By Bahtiyar Bora
The Uyghur people of north-west China are now the most persecuted group on the planet with one million people locked up in “re-education” camps and numerous atrocities occurring daily.
The U.S. government, the parliaments of the U.K., Canada and The Netherlands now all say it is clearly genocide.
The brutal regime of Xi Jinping is trying to eradicate Uyghurs and other Turkic Muslims.
And while there’s been an avalanche of bad publicity in recent years for the Chinese government it continues to deny its actions and presses on with inhumane policies.
In recent weeks New Zealand stood up against the regime with a unanimous parliamentary vote condemning what it called “severe human rights abuses.”
The resolution was put forward by ACT Party MP Brooke van Velden:
“Our conscience requires that we support this motion,” she said.
“Genocide does not require a war, it does not need to be sudden, it can be slow and deliberate and that is what is happening here.”
But worldwide criticism alone will not save my brothers and sisters in East Turkistan (Xinjiang).
One measure that could put serious pressure on Beijing is the so called “Magnitsky Act”. This legislation is designed to punish individual members of a government who are inflicting human rights abuses.
The law, which is being implemented in several countries, is named after a Russian citizen, Sergei Magnitsky, who was a tax advisor who exposed Kremlin corruption back in the early 2000’s.
For his whistleblowing he was jailed for 358 days. While in prison he developed pancreatitis and a blocked gall bladder, and was denied medical care. An investigation found that he had been physically assaulted shortly before his death.
Now his former colleague Bill Browder has travelled the globe promoting the Magnitsky Act which can be used to freeze the assets of human rights abusers and deny visas for international travel.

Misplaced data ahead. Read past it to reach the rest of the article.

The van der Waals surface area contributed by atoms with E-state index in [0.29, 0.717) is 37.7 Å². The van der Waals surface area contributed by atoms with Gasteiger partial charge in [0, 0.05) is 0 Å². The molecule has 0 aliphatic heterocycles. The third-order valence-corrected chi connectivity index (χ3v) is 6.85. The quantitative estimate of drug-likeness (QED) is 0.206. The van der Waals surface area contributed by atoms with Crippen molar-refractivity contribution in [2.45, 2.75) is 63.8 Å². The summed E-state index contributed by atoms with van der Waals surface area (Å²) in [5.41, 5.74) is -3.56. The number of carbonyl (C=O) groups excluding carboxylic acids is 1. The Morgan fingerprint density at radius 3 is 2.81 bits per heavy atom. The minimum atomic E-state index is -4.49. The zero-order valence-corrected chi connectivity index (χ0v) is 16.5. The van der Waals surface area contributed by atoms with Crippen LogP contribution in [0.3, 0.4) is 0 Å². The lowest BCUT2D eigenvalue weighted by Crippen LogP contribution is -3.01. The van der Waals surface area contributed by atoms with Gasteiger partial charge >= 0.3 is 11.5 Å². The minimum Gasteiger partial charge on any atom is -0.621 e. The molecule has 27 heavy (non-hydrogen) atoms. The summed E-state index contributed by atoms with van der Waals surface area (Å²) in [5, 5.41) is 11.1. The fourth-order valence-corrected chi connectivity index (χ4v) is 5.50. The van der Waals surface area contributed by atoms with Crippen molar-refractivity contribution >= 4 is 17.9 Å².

A form of the Magnitsky act is now before the Australian Parliament and has the backing of a multi-party committee.
But so far the Prime Minister Scott Morrison has not supported the legislation.
So now four Australian based Uyghur organisation have written to the PM urging him to support the bill and get it passed by the parliament.
In part our letter to Scott Morrison says:
Uyghurs in East Turkistan, Xinjiang China are suffering horrific human rights abuses, which a number of countries have determined to be genocide.
It is not just Uyghurs who are being abused. Tibetans, Hong Kongers, and others are being subjected to outrageous crimes against humanity and democracy by the CCP.
The legislation you are considering provides hope for thousands who have escaped persecution to call Australia home.
If Australia is serious about stopping the blatant abuse of Uyghur Muslims it must take stronger action against the Chinese government.
Passing Magnitsky legislation is one important way it could do that.
Almost very Australian Uyghur has family and friends still in Xinjiang, and it has been extremely distressing not to have communication, or finding out they have been sentenced to imprisonment or taken to work in labour camps.
Some would say making the Magnitsky Act part of Australian law is the least we can do.
We often boast of how important our democratic ideals are. Now is the time to truly live up to those ideals.
Bahtiyar Bora, Australian Uyghur Association
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